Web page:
Off The Wire
Copper prices falter on demand doubts, profit taking
* Premium for cash over 3-month copper at $13.8 a tonne
* Copper stocks in LME registered warehouses at 13-year lows
LONDON, Aug 20 (Reuters) - Copper prices fell on Thursday as Federal Reserve policymakers voicing concern about U.S. growth triggered profit taking, reinforced by doubts about whether a recent rally was justified by fundamentals.
Bemchmark copper on the London Metal Exchange was down 1.6% at $6,575 a tonne at 1001 GMT.
Prices of the metal used widely in the power and construction industries touched $6,707 on Wednesday, the highest since June 2018 and a gain of more than 50% since March when economic activity stalled due to COVID-19 lockdowns.
"We've had a significant rally and we need to see if the fundamentals catch up with prices," said Dan Smith, managing director at Commodity Market analytics. "China is clearly quite strong, the problem would be weakness in the rest of the world."
SPREADS: Copper stocks in LME registered warehouses at 13-year lows of 104,425 tonnes and cancelled warrants - metal earmarked for delivery - at 50% of the total have fuelled worries about supplies on the LME market. This is why the cash copper contract has mostly traded at a premium over the three-month contract since early July. It ended at $13.80 a tonne on Wednesday.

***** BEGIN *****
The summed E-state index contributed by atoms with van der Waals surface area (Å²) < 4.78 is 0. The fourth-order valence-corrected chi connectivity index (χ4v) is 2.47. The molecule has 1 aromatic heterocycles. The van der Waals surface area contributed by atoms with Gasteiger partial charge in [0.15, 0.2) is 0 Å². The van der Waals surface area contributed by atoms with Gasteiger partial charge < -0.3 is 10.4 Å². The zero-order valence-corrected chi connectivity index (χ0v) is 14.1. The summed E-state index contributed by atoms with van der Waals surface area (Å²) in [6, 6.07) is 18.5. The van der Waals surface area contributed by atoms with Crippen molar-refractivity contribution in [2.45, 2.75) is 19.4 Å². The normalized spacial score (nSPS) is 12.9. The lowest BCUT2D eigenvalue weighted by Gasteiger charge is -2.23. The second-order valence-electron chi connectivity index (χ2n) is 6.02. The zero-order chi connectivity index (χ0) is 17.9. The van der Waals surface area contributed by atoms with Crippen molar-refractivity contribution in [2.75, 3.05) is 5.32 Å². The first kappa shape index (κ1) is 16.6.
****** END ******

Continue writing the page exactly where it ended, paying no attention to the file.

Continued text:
FED: Several Fed policymakers said monetary policy may have to be eased further to help nurse the economy through the coronavirus pandemic, minutes from the policy meeting last month showed.
DOLLAR: Also weighing on base metal was the higher U.S. currency, which when it rises makes dollar-denominated commodities more expensive for holders of other currencies, which could subdue demand.
PMIS: For industrial metals markets clues to future demand will come from surveys of purchasing managers at manufacturing firms around the world, specifically their order books.
CHINA: Chinese data will come under particular scrutiny as China accounts for around half of global consumption of industrial metals.
OTHER METALS: Aluminium was down 0.1% at $1,791 a tonne, Zinc fell 1.1% to $2,478, lead slipped 2% to $1,972, tin ceded 0.9% to $17,480 and nickel lost 0.2% to $14,695.